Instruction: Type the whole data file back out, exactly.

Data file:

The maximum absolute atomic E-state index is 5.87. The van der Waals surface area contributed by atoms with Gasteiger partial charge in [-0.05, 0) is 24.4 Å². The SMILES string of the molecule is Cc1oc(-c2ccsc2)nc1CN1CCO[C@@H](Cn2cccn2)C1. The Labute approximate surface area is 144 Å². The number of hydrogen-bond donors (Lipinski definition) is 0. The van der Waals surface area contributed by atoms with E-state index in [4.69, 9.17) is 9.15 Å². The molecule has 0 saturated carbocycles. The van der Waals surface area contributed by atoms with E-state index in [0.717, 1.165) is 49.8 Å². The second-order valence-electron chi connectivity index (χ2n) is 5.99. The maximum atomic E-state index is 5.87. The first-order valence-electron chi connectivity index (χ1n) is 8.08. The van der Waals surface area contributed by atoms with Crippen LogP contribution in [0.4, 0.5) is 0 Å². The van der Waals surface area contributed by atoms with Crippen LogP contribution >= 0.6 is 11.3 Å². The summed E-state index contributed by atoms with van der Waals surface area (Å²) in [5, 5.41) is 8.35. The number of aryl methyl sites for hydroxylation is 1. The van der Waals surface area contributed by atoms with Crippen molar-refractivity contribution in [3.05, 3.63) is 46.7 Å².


The maximum absolute atomic E-state index is 5.87. The van der Waals surface area contributed by atoms with Gasteiger partial charge in [-0.05, 0) is 24.4 Å². The SMILES string of the molecule is Cc1oc(-c2ccsc2)nc1CN1CCO[C@@H](Cn2cccn2)C1. The Labute approximate surface area is 144 Å². The number of hydrogen-bond donors (Lipinski definition) is 0. The van der Waals surface area contributed by atoms with E-state index in [4.69, 9.17) is 9.15 Å². The molecule has 0 saturated carbocycles. The van der Waals surface area contributed by atoms with E-state index in [0.717, 1.165) is 49.8 Å². The second-order valence-electron chi connectivity index (χ2n) is 5.99. The maximum atomic E-state index is 5.87. The first-order valence-electron chi connectivity index (χ1n) is 8.08. The van der Waals surface area contributed by atoms with Crippen LogP contribution in [0.4, 0.5) is 0 Å². The van der Waals surface area contributed by atoms with Crippen LogP contribution >= 0.6 is 11.3 Å². The summed E-state index contributed by atoms with van der Waals surface area (Å²) in [5, 5.41) is 8.35. The number of aryl methyl sites for hydroxylation is 1. The van der Waals surface area contributed by atoms with Crippen molar-refractivity contribution in [3.05, 3.63) is 46.7 Å².